In The Case for the Corporate Death Penalty, Mary Kreiner Ramirez and Steven A. Ramirez examine the best available evidence about the wrongdoing underlying the financial crisis. They reveal that the government failed to use its most powerful law enforcement tools despite overwhelming proof of wide-ranging and large-scale fraud on Wall Street before, during, and after the crisis.
The pattern of criminal indulgences exposes the onset of a new degree of crony capitalism in which the most economically and political powerful can commit financial crimes of vast scale with criminal and regulatory immunity. A new economic royalty has seized the commanding heights of our economy through their control of trillions in corporate and individual wealth and their ability to dispense patronage. The Case for the Corporate Death Penalty shows that this new lawlessness poses a profound threat that urgently demands political action and proposes attainable measures to restore the rule of law in the financial sector.
"This is an informative and at its heart very angry book, and is fascinating...reading for everyone who’s still smarting from the crash."
"In detailing the cases of Countrywide Financial, AIG Financial Products Group, JP Morgan Chase, and Goldman, Sachs, among others, Ramirez and Ramirez find ample evidence to proceed with criminal indictments."
"The Case for the Corporate Death Penalty provides an inspired and thoughtful roadmap for knowing the new lawlessness, reviving the old rule of law, and reclaiming our democratic nation in the process."
—Criminal Law and Criminal Justice Books
"The Ramirezes have unleashed a powerful condemnation of government’s weak-kneed response to corporate crime in their impressive new study The Case for the Corporate Death Penalty...[This]book helps us not only understand the scale of criminality among America’s financial elites, but also the dynamics which propel elites like Trump into office. If action is not taken to rein in the lawlessness which the Ramirezes so thoroughly reveal, the economic and social implications for America are terrifying."
"It’s abundantly clear that law enforcement on Wall Street is woefully broken. In the wake of the financial crisis, not one senior bank executive has been held accountable for the pervasive wrongdoing that brought our economy to its knees, undermining confidence in the fairness of our legal system as well as deterrence against future misconduct. The authors confront this troubling reality head on and in stark detail, leading readers into a fulsome debate about what is to be done to restore the rule of law to our financial markets."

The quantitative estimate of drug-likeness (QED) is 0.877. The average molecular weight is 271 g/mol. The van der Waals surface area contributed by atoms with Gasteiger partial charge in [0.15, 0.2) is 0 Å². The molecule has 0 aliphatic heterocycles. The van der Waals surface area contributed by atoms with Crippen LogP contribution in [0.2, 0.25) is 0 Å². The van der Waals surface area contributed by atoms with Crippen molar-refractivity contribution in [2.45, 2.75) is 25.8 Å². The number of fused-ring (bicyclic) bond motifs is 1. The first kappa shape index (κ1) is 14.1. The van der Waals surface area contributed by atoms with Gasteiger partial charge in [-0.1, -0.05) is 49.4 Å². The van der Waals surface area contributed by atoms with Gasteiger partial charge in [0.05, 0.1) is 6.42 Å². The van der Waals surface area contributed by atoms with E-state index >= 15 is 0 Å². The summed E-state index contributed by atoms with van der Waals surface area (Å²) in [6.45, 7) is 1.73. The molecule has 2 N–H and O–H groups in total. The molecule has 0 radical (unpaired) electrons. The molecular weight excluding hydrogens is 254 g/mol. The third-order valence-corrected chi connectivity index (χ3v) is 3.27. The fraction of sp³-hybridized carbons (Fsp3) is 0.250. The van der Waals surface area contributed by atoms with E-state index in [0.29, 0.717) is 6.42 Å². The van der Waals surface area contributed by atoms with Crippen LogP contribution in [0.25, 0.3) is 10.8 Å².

—Phil Angelides, Chairman, Financial Crisis Inquiry Commission (2009-2011)
“The authors were among the regulators and prosecutors with the spine to stop and jail financial frauds of the 1980s. Wall Street's criminal elites so feared the crackdown that they unleashed their political allies to turn the regulatory leaders into invertebrates. The authors show how to regrow our spines, restore the rule of law on Wall Street, and reclaim our Nation.”
—William K. Black, Associate Professor of Economics and Law, University of Missouri-Kansas City
“Exciting, well written, and potentially explosive… an extremely timely topic and one that may well prove to be controversial and garner national and international attention. The topic is critically important, as I have not before seen this subject dealt with as forthrightly or marshalled as effectively as here. To truly understand that, unlike the Enron-era scandals or the Savings & Loans scandals, the government has failed to bring criminal charges against any of the individuals responsible for the financial market crisis of 2007-09 defies logic and comprehension.”
—André Douglas Pond Cummings, Professor of Law, Indiana Tech Law School
"The incontrovertible value of this book lies in the fact that while it informs average Americans about the details of potentially criminal conduct, it also provides policy discussions that include specific proposals for reformers. Mary Kreiner Ramirez and Steven A. Ramirez are excellent storytellers who expertly use salient narratives to support their theses."
—Cheryl Wade, Harold McNiece Professor of Law, St. John's University School of Law
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